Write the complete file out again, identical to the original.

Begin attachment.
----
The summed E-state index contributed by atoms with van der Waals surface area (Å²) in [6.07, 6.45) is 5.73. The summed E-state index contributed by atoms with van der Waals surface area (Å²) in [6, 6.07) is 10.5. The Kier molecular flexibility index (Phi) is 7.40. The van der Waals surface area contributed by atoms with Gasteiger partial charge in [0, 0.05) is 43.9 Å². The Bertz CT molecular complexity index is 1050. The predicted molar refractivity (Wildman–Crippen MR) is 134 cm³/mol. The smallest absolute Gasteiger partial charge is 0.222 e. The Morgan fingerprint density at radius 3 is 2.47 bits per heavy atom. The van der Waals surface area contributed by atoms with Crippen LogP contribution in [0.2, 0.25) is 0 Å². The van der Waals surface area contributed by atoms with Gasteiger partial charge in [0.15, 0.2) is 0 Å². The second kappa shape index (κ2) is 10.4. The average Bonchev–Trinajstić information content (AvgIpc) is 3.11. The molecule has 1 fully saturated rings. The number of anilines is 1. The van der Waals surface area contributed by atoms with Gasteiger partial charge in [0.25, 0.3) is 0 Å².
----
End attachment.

The summed E-state index contributed by atoms with van der Waals surface area (Å²) in [6.07, 6.45) is 5.73. The summed E-state index contributed by atoms with van der Waals surface area (Å²) in [6, 6.07) is 10.5. The Kier molecular flexibility index (Phi) is 7.40. The van der Waals surface area contributed by atoms with Gasteiger partial charge in [0, 0.05) is 43.9 Å². The Bertz CT molecular complexity index is 1050. The predicted molar refractivity (Wildman–Crippen MR) is 134 cm³/mol. The smallest absolute Gasteiger partial charge is 0.222 e. The Morgan fingerprint density at radius 3 is 2.47 bits per heavy atom. The van der Waals surface area contributed by atoms with Crippen LogP contribution in [0.2, 0.25) is 0 Å². The van der Waals surface area contributed by atoms with Gasteiger partial charge in [0.15, 0.2) is 0 Å². The second kappa shape index (κ2) is 10.4. The average Bonchev–Trinajstić information content (AvgIpc) is 3.11. The molecule has 1 fully saturated rings. The number of anilines is 1. The van der Waals surface area contributed by atoms with Gasteiger partial charge in [0.25, 0.3) is 0 Å².